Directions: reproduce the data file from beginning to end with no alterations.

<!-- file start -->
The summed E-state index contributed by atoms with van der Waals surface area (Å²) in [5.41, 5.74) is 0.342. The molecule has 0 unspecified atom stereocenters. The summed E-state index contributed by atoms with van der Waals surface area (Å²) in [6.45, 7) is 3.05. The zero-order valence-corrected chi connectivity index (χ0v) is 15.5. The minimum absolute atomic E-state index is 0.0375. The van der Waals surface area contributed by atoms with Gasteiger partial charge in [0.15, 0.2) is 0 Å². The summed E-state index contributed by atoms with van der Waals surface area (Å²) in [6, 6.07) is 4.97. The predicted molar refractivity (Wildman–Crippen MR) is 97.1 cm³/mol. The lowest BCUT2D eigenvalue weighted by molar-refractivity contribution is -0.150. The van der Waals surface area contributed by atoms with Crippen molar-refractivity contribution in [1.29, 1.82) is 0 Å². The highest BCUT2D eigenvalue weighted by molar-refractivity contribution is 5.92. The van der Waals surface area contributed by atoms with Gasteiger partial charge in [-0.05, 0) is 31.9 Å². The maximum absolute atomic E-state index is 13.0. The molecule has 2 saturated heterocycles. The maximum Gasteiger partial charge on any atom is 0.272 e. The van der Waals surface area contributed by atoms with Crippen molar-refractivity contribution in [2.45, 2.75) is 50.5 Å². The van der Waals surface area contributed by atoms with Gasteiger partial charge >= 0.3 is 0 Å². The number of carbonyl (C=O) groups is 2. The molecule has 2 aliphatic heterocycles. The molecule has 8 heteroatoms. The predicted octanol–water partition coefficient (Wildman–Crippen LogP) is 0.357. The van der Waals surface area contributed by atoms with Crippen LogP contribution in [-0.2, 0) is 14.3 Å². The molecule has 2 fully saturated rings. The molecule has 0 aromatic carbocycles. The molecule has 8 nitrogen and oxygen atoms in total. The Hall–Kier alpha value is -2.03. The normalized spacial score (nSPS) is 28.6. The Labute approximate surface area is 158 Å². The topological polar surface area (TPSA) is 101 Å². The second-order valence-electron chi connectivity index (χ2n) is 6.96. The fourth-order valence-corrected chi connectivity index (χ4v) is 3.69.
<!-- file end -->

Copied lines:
The summed E-state index contributed by atoms with van der Waals surface area (Å²) in [5.41, 5.74) is 0.342. The molecule has 0 unspecified atom stereocenters. The summed E-state index contributed by atoms with van der Waals surface area (Å²) in [6.45, 7) is 3.05. The zero-order valence-corrected chi connectivity index (χ0v) is 15.5. The minimum absolute atomic E-state index is 0.0375. The van der Waals surface area contributed by atoms with Gasteiger partial charge in [0.15, 0.2) is 0 Å². The summed E-state index contributed by atoms with van der Waals surface area (Å²) in [6, 6.07) is 4.97. The predicted molar refractivity (Wildman–Crippen MR) is 97.1 cm³/mol. The lowest BCUT2D eigenvalue weighted by molar-refractivity contribution is -0.150. The van der Waals surface area contributed by atoms with Crippen molar-refractivity contribution in [1.29, 1.82) is 0 Å². The highest BCUT2D eigenvalue weighted by molar-refractivity contribution is 5.92. The van der Waals surface area contributed by atoms with Gasteiger partial charge in [-0.05, 0) is 31.9 Å². The maximum absolute atomic E-state index is 13.0. The molecule has 2 saturated heterocycles. The maximum Gasteiger partial charge on any atom is 0.272 e. The van der Waals surface area contributed by atoms with Crippen molar-refractivity contribution in [2.45, 2.75) is 50.5 Å². The van der Waals surface area contributed by atoms with Gasteiger partial charge >= 0.3 is 0 Å². The number of carbonyl (C=O) groups is 2. The molecule has 2 aliphatic heterocycles. The molecule has 8 heteroatoms. The predicted octanol–water partition coefficient (Wildman–Crippen LogP) is 0.357. The van der Waals surface area contributed by atoms with Crippen LogP contribution in [-0.2, 0) is 14.3 Å². The molecule has 2 fully saturated rings. The molecule has 0 aromatic carbocycles. The molecule has 8 nitrogen and oxygen atoms in total. The Hall–Kier alpha value is -2.03. The normalized spacial score (nSPS) is 28.6. The Labute approximate surface area is 158 Å². The topological polar surface area (TPSA) is 101 Å². The second-order valence-electron chi connectivity index (χ2n) is 6.96. The fourth-order valence-corrected chi connectivity index (χ4v) is 3.69.